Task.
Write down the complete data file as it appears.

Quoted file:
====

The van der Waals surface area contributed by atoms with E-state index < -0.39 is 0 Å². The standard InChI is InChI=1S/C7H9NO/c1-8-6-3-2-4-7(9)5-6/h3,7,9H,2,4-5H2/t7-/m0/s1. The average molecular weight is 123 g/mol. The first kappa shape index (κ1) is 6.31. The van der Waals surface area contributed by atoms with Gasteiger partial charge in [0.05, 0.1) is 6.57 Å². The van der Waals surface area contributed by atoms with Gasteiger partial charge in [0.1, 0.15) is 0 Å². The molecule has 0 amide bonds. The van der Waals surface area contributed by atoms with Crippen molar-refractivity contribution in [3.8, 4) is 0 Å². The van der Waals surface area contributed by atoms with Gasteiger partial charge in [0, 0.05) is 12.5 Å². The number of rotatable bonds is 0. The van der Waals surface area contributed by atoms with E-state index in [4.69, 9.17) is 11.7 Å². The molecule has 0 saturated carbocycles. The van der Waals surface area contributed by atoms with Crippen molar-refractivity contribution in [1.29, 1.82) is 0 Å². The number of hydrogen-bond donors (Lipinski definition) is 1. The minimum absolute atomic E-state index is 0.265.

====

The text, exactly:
The van der Waals surface area contributed by atoms with E-state index < -0.39 is 0 Å². The standard InChI is InChI=1S/C7H9NO/c1-8-6-3-2-4-7(9)5-6/h3,7,9H,2,4-5H2/t7-/m0/s1. The average molecular weight is 123 g/mol. The first kappa shape index (κ1) is 6.31. The van der Waals surface area contributed by atoms with Gasteiger partial charge in [0.05, 0.1) is 6.57 Å². The van der Waals surface area contributed by atoms with Gasteiger partial charge in [0.1, 0.15) is 0 Å². The molecule has 0 amide bonds. The van der Waals surface area contributed by atoms with Crippen molar-refractivity contribution in [3.8, 4) is 0 Å². The van der Waals surface area contributed by atoms with Gasteiger partial charge in [0, 0.05) is 12.5 Å². The number of rotatable bonds is 0. The van der Waals surface area contributed by atoms with E-state index in [4.69, 9.17) is 11.7 Å². The molecule has 0 saturated carbocycles. The van der Waals surface area contributed by atoms with Crippen molar-refractivity contribution in [1.29, 1.82) is 0 Å². The number of hydrogen-bond donors (Lipinski definition) is 1. The minimum absolute atomic E-state index is 0.265.